Former Taiwan president Chen Shui-bian granted medical parole

Former Taiwan president Chen Shui-bian granted medical parole

TAIPEI - Taiwan's ailing ex-president Chen Shui-bian was granted medical parole Monday after serving six years of a 20-year sentence for graft, as political leaders called for reconciliation on the deeply divided island.

The 64-year-old, who led Taiwan from 2000 to 2008, will be released from a prison hospital Monday afternoon due to his "medical condition", said deputy justice minister Chen Ming-tang.

But he will initially only be given one month's parole, with his freedom depending on his state of health. He will then be subject to monthly medical check-ups.

The former Democratic Progressive Party (DPP) leader, who ended 50 years of Kuomintang party rule when he came to power, was sentenced to life in prison in 2009 for money-laundering and bribery during his term in office - reduced to 20 years after appeals.

Chen was transferred to a prison hospital in April last year after being diagnosed with severe depression, suspected Parkinson's disease and other conditions.

He attempted suicide in June, trying to hang himself with a towel in a bathroom of the prison hospital.

"The (independent) medical team think Chen needs to leave his present location where his medical treatment is not helpful to his condition," said deputy minister Chen after a parole board meeting Monday morning.

"So a decision has now been made to parole him for a month."

His freedom after that would depend on his medical condition, Chen added.

"He is expected to leave jail this afternoon," he said.

The move comes as political leaders from both the ruling Kuomintang and the main opposition DPP make moves towards reconciliation in the face of an increasingly frustrated electorate.

Taiwan has long been split between supporters of the China-friendly Kuomintang and the DPP, which is traditionally sceptical of closer ties with Beijing.

China claims sovereignty over Taiwan even though the island has ruled itself since their split in 1949 at the end of a civil war. Taiwan has never formally proclaimed independence.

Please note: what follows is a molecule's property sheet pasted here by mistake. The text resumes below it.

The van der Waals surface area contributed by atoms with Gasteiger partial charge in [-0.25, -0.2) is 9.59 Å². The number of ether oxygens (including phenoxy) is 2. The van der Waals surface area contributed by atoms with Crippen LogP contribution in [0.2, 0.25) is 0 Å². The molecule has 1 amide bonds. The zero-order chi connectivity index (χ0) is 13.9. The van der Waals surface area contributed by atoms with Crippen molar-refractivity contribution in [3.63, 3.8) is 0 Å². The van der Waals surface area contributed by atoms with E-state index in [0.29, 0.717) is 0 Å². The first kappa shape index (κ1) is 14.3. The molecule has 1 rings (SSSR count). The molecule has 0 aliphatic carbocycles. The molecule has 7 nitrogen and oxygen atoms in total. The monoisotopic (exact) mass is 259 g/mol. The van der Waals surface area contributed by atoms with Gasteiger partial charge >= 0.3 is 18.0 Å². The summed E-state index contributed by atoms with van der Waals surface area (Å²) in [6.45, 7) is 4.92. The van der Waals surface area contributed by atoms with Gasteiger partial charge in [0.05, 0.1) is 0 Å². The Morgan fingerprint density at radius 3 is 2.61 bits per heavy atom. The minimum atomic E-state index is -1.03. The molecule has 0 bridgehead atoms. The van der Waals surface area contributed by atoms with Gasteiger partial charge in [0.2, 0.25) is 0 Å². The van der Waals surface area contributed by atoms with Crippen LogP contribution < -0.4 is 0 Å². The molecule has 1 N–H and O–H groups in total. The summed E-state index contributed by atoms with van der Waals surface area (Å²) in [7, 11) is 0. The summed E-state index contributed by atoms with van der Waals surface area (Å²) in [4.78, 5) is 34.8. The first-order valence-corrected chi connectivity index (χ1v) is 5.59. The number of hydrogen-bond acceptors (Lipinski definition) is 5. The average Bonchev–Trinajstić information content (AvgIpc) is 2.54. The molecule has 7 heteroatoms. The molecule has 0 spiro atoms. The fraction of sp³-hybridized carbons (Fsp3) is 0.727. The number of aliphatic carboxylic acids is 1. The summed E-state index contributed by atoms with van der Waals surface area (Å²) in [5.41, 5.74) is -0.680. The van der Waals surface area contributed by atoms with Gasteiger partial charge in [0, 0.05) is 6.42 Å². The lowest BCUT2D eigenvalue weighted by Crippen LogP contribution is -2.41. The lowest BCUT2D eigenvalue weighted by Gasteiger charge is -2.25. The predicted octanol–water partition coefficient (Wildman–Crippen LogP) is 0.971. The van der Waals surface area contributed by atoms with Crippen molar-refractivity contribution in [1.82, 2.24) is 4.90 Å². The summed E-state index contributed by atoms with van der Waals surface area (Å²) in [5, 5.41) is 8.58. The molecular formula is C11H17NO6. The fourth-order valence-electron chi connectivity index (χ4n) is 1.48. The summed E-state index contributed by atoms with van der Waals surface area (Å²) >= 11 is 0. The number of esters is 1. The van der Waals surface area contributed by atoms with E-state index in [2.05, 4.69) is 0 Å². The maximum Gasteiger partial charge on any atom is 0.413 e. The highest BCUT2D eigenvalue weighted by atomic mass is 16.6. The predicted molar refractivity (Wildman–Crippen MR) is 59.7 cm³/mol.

The Kuomintang suffered a dramatic defeat at local polls in November as fears grow over warming ties with China under current president Ma Ying-jeou.

But there is widespread dissatisfaction across the political spectrum, with the rival camps seen as failing to unite to tackle major issues including a stuttering economy.

President Ma called for "cooperation" to deal with "domestic and external" challenges in his New Year address.

DPP leaders have also acknowledged the gulf between the camps is not beneficial for Taiwan in the long-term.

Chen's son Chen Chih-chung told AFP the former president would be taken straight to his home in the southern city of Kaohsiung after his release.

"I hope we can get my father home as soon as possible for further medical treatment," he said.

His father's parole also required a Tw$2 million (S$83,400) bail payment, he added.

More than 200 supporters gathered outside the prison in the central city of Taichung where Chen was serving his sentence, waiting to greet him on his release later Monday.

One held a placard which read: "God Bless Taiwan - Go A-bian!" referring to Chen's nickname.

The medical report on Chen was completed Friday but its delivery to the justice ministry was held up in traffic, leading some supporters to criticise the government for delaying his release.

But deputy minister Chen said: "No politics was involved in this matter," as he delivered the parole report Monday.

Chen Shui-bian insists that the charges against him are part of a politically motivated vendetta by the current Kuomintang government, in retaliation for his eight years in power when he promoted the idea of Taiwan declaring independence from China.

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